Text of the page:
New law to liberalize digital music copying

A US Congress subcommittee met this week to debate a consumer rights cat that affects digital music. The consumer rights act aims to liberalize what users can do with digital music, but entertainment-industry representatives warn that the Digital Media Consumers' Rights Act of 2003, introduced last year, will open the floodgates to piracy.

However, technology experts and educators argue that passing the act would restore rights to consumers and promote innovation. The Commerce, Trade, and Consumer Protection Subcommittee of the US House Committee on Energy and Commerce listened to the arguments but took no action after the Wednesday hearing. The subcommittee is expected to act on the measure this session, however.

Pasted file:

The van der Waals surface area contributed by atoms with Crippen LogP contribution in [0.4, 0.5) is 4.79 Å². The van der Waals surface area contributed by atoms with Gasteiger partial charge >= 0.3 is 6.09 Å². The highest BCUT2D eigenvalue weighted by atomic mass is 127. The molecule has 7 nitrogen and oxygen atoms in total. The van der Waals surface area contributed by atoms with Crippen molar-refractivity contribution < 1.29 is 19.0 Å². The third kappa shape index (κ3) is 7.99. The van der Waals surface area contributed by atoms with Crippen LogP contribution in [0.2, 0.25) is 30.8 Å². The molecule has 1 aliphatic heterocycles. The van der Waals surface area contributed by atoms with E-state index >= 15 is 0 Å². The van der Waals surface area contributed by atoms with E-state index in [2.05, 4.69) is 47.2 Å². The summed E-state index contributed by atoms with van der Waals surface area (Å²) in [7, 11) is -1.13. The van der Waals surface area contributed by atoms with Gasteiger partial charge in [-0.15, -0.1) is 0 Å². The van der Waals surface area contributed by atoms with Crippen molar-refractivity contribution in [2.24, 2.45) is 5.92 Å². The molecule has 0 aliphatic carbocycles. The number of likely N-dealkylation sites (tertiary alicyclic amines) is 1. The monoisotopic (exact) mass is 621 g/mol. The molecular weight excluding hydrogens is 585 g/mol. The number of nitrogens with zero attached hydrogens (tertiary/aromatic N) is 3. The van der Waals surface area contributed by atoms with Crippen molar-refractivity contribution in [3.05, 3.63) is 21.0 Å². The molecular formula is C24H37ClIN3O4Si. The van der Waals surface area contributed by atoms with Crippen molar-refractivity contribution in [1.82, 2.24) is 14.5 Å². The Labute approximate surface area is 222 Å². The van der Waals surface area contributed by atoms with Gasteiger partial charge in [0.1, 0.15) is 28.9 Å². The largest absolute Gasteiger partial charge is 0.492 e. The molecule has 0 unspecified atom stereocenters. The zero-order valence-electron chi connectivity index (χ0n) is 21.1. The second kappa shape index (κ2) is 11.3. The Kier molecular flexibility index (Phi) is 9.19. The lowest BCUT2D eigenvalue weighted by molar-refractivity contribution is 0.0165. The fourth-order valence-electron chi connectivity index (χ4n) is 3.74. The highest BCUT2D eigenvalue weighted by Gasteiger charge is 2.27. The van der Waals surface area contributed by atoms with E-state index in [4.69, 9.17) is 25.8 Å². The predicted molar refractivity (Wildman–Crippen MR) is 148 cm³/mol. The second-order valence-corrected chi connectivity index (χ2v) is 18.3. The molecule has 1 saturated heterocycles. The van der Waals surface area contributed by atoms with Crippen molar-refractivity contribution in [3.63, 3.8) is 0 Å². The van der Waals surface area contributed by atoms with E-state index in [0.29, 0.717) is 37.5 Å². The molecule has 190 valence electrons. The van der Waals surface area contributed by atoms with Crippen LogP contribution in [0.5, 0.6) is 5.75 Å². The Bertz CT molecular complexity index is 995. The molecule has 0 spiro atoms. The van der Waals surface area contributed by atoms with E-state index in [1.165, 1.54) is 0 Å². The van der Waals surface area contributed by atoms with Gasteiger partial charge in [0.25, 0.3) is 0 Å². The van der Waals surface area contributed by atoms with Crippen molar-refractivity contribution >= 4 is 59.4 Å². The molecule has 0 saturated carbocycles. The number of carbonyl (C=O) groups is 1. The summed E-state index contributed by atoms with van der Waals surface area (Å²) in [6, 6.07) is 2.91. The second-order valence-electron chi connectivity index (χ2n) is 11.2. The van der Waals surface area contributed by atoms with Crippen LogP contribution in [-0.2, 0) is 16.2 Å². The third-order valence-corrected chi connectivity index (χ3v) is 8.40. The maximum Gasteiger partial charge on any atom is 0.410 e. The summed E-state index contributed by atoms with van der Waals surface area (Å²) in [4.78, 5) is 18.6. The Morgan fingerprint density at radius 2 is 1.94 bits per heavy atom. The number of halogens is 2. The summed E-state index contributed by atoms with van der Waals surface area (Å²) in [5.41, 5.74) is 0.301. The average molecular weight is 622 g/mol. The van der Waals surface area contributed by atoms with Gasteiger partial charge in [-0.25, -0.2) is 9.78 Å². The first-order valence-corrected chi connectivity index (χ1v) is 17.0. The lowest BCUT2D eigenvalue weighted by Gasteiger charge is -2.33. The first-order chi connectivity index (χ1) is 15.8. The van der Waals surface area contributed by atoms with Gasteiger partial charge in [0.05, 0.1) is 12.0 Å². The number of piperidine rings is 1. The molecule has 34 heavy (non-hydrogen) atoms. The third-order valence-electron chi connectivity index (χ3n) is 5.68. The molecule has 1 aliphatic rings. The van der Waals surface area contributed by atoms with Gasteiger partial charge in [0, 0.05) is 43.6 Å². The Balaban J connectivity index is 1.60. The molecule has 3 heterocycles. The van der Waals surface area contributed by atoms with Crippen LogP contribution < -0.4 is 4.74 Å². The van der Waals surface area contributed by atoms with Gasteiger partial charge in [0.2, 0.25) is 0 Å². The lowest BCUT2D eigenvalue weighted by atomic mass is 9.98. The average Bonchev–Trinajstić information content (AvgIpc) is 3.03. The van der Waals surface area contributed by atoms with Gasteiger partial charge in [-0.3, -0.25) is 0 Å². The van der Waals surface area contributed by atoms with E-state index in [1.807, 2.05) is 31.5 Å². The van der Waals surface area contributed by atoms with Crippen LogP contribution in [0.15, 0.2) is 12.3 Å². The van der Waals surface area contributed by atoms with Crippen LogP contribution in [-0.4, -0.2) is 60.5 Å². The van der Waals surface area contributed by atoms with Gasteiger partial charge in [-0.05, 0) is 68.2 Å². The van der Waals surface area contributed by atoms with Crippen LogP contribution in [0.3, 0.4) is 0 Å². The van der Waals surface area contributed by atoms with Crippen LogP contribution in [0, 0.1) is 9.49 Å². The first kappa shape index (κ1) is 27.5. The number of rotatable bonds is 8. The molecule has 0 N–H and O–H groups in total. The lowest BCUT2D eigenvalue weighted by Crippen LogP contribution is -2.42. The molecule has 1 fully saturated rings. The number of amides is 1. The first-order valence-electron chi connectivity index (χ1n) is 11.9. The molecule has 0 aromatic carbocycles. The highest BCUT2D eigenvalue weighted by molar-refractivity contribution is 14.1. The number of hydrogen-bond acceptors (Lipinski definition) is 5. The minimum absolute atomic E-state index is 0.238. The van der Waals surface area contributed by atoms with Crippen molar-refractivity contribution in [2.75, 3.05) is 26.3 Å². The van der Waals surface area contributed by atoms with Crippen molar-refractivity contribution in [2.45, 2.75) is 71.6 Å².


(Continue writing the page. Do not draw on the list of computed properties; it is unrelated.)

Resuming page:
Preservation of knowledge

Holding up his Apple iPod, Representative John Doolittle (R-California) said: "This is an interesting device. It can download entire CD collections, entire books for now. It may be that people would be prevented from taking advantage of this convenient technology." Miriam Nisbet, representing the Council for the American Library Association, argued that one price of current laws forbidding duplication is a high cost to libraries, where the main goal is education through a free flow of information.

News source: Macworld UK

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